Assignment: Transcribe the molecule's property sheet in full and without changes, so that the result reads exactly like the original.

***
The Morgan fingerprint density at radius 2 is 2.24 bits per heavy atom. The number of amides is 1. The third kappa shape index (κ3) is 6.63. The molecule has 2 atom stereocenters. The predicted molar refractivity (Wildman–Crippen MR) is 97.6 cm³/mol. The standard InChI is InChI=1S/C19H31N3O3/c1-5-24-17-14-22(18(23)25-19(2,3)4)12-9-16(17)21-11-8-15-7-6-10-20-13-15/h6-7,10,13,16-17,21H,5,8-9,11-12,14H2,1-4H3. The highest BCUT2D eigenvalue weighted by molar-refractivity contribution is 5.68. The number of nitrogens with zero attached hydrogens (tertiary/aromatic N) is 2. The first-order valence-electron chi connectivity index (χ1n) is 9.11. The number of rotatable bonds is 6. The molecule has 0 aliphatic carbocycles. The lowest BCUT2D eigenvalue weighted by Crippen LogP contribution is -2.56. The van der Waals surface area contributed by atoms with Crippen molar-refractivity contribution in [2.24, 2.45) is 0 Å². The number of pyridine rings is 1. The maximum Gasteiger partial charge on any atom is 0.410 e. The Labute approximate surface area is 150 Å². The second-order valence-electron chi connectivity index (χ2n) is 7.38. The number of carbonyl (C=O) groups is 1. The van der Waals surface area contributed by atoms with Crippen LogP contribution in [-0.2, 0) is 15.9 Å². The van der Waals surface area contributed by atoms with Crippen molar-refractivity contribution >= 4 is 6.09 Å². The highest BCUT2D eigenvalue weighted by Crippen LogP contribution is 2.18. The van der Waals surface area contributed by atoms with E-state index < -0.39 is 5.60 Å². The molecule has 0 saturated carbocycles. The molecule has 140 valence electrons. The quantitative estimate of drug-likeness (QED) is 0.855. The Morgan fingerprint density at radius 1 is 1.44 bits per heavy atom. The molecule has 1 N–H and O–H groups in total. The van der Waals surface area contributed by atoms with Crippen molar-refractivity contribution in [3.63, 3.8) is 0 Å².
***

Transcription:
The Morgan fingerprint density at radius 2 is 2.24 bits per heavy atom. The number of amides is 1. The third kappa shape index (κ3) is 6.63. The molecule has 2 atom stereocenters. The predicted molar refractivity (Wildman–Crippen MR) is 97.6 cm³/mol. The standard InChI is InChI=1S/C19H31N3O3/c1-5-24-17-14-22(18(23)25-19(2,3)4)12-9-16(17)21-11-8-15-7-6-10-20-13-15/h6-7,10,13,16-17,21H,5,8-9,11-12,14H2,1-4H3. The highest BCUT2D eigenvalue weighted by molar-refractivity contribution is 5.68. The number of nitrogens with zero attached hydrogens (tertiary/aromatic N) is 2. The first-order valence-electron chi connectivity index (χ1n) is 9.11. The number of rotatable bonds is 6. The molecule has 0 aliphatic carbocycles. The lowest BCUT2D eigenvalue weighted by Crippen LogP contribution is -2.56. The van der Waals surface area contributed by atoms with Crippen molar-refractivity contribution in [2.24, 2.45) is 0 Å². The number of pyridine rings is 1. The maximum Gasteiger partial charge on any atom is 0.410 e. The Labute approximate surface area is 150 Å². The second-order valence-electron chi connectivity index (χ2n) is 7.38. The number of carbonyl (C=O) groups is 1. The van der Waals surface area contributed by atoms with Crippen LogP contribution in [-0.2, 0) is 15.9 Å². The van der Waals surface area contributed by atoms with Crippen molar-refractivity contribution >= 4 is 6.09 Å². The highest BCUT2D eigenvalue weighted by Crippen LogP contribution is 2.18. The van der Waals surface area contributed by atoms with E-state index < -0.39 is 5.60 Å². The molecule has 0 saturated carbocycles. The molecule has 140 valence electrons. The quantitative estimate of drug-likeness (QED) is 0.855. The Morgan fingerprint density at radius 1 is 1.44 bits per heavy atom. The molecule has 1 N–H and O–H groups in total. The van der Waals surface area contributed by atoms with Crippen molar-refractivity contribution in [3.63, 3.8) is 0 Å².